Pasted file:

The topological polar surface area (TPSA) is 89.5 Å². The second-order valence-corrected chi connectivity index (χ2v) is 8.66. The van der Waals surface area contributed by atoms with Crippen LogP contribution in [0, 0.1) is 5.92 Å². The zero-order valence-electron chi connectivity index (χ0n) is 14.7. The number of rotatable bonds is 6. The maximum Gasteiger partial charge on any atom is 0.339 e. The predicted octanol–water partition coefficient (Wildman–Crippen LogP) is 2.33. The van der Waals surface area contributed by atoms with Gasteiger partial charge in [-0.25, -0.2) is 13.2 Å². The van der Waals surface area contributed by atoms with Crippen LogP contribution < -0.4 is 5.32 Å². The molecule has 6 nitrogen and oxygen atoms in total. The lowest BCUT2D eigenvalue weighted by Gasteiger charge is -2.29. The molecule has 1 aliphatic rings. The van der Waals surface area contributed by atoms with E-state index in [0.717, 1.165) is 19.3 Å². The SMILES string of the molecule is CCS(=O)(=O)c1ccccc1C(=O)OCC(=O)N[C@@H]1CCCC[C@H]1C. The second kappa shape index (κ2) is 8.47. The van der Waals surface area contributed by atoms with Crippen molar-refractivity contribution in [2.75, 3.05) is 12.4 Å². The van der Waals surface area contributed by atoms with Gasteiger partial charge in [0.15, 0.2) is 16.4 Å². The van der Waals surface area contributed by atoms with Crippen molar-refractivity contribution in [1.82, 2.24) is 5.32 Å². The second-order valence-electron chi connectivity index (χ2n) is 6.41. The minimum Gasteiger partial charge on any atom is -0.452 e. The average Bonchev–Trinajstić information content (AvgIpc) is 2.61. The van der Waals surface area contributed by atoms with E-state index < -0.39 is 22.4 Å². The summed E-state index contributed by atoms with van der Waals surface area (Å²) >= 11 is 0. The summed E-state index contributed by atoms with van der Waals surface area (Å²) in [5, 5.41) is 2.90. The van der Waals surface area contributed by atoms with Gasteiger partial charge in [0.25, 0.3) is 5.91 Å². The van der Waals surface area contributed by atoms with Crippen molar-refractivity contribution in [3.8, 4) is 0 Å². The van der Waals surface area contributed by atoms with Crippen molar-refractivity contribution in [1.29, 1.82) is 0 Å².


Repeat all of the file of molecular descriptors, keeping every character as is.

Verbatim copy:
The topological polar surface area (TPSA) is 89.5 Å². The second-order valence-corrected chi connectivity index (χ2v) is 8.66. The van der Waals surface area contributed by atoms with Crippen LogP contribution in [0, 0.1) is 5.92 Å². The zero-order valence-electron chi connectivity index (χ0n) is 14.7. The number of rotatable bonds is 6. The maximum Gasteiger partial charge on any atom is 0.339 e. The predicted octanol–water partition coefficient (Wildman–Crippen LogP) is 2.33. The van der Waals surface area contributed by atoms with Gasteiger partial charge in [-0.25, -0.2) is 13.2 Å². The van der Waals surface area contributed by atoms with Crippen LogP contribution < -0.4 is 5.32 Å². The molecule has 6 nitrogen and oxygen atoms in total. The lowest BCUT2D eigenvalue weighted by Gasteiger charge is -2.29. The molecule has 1 aliphatic rings. The van der Waals surface area contributed by atoms with E-state index in [0.717, 1.165) is 19.3 Å². The SMILES string of the molecule is CCS(=O)(=O)c1ccccc1C(=O)OCC(=O)N[C@@H]1CCCC[C@H]1C. The second kappa shape index (κ2) is 8.47. The van der Waals surface area contributed by atoms with Crippen molar-refractivity contribution in [2.75, 3.05) is 12.4 Å². The van der Waals surface area contributed by atoms with Gasteiger partial charge in [0.15, 0.2) is 16.4 Å². The van der Waals surface area contributed by atoms with Crippen molar-refractivity contribution in [1.82, 2.24) is 5.32 Å². The second-order valence-electron chi connectivity index (χ2n) is 6.41. The minimum Gasteiger partial charge on any atom is -0.452 e. The average Bonchev–Trinajstić information content (AvgIpc) is 2.61. The van der Waals surface area contributed by atoms with E-state index < -0.39 is 22.4 Å². The summed E-state index contributed by atoms with van der Waals surface area (Å²) >= 11 is 0. The summed E-state index contributed by atoms with van der Waals surface area (Å²) in [5, 5.41) is 2.90. The van der Waals surface area contributed by atoms with Gasteiger partial charge in [0.25, 0.3) is 5.91 Å². The van der Waals surface area contributed by atoms with Crippen molar-refractivity contribution in [3.8, 4) is 0 Å². The van der Waals surface area contributed by atoms with Crippen molar-refractivity contribution in [1.29, 1.82) is 0 Å².